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Clearly consumers believe all-natural food is healthier. But are foods bearing the “all-natural” label really better for us?

It’s easy to understand why consumers might think that all-natural products are healthier. Every day we see news stories about pesticides in our food and contamination of our water. We’re surrounded by chemicals and highly processed foods that contain many artificial and synthetic ingredients. We worry about the health and safety of our children and we want to do something about it. Eliminating artificial ingredients and synthetic preservatives and colorants seems like a good way to start to some people.

The appeal of the all-natural label has deeper roots in psychology. We have a perfectly reasonable and well-founded fear of tainted products, particularly foods. The Food and Drug and Administration (FDA) was established in 1906 to address the rampant adulteration of food and the food safety issues that resulted.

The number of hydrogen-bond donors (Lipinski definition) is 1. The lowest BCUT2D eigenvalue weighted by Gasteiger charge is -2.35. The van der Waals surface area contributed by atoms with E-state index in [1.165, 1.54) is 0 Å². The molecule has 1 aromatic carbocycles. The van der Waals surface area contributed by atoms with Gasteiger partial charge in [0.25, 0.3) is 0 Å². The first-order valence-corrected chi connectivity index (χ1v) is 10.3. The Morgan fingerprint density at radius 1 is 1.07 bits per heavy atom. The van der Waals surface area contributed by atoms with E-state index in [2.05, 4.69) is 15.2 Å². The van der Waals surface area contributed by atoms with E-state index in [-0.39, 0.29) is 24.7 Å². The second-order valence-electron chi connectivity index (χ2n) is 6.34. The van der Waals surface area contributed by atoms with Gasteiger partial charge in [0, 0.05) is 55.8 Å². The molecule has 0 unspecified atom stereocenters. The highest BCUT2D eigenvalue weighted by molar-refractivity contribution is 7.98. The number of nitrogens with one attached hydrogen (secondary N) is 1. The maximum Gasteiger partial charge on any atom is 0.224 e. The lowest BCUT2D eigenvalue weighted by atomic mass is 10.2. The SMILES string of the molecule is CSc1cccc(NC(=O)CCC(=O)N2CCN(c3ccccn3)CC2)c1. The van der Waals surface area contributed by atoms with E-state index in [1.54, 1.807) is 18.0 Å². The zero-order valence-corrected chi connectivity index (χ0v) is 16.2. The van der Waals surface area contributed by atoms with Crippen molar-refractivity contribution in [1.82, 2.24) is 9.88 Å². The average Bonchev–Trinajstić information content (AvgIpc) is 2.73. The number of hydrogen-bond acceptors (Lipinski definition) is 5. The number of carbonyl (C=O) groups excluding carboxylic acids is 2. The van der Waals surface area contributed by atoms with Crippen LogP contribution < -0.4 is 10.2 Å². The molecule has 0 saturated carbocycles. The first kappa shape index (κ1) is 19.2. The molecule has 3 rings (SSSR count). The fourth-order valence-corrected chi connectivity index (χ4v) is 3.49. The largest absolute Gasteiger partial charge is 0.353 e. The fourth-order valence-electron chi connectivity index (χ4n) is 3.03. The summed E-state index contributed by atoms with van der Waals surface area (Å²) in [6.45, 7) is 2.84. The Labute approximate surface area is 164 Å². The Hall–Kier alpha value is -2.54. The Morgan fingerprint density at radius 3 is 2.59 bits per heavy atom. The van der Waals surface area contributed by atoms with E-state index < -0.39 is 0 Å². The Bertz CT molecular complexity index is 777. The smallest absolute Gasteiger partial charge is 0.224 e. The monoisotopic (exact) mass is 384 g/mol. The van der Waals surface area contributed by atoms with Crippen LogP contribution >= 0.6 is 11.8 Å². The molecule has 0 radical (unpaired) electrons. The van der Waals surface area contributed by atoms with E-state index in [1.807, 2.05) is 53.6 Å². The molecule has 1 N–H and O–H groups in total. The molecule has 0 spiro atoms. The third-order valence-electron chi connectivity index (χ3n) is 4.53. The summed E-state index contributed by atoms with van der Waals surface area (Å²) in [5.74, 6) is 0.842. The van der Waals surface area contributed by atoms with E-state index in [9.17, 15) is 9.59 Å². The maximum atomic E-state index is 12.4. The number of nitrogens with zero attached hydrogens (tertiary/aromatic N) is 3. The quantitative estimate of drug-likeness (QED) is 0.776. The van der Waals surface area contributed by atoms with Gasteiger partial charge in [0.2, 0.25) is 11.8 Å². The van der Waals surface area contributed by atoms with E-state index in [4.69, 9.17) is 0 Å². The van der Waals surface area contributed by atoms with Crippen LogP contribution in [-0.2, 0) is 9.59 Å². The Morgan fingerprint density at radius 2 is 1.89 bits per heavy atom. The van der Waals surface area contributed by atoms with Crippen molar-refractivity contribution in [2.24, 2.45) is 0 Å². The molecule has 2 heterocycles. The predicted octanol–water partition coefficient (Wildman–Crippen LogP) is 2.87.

But the Natural Label Can Be Misleading

The word “natural” clearly has an emotional appeal for consumers, yet most would be surprised to learn that the word itself is not defined by FDA. The FDA does provide the following policy guidance for food and beverage companies:

“The FDA has considered the term “natural” to mean that nothing artificial or synthetic (including all color additives regardless of source) has been included in, or has been added to, a food that would not normally be expected to be in that food. However, this policy was not intended to address food production methods, such as the use of pesticides, nor did it explicitly address food processing or manufacturing methods, such as thermal technologies, pasteurization, or irradiation. The FDA also did not consider whether the term “natural” should describe any nutritional or other health benefit.”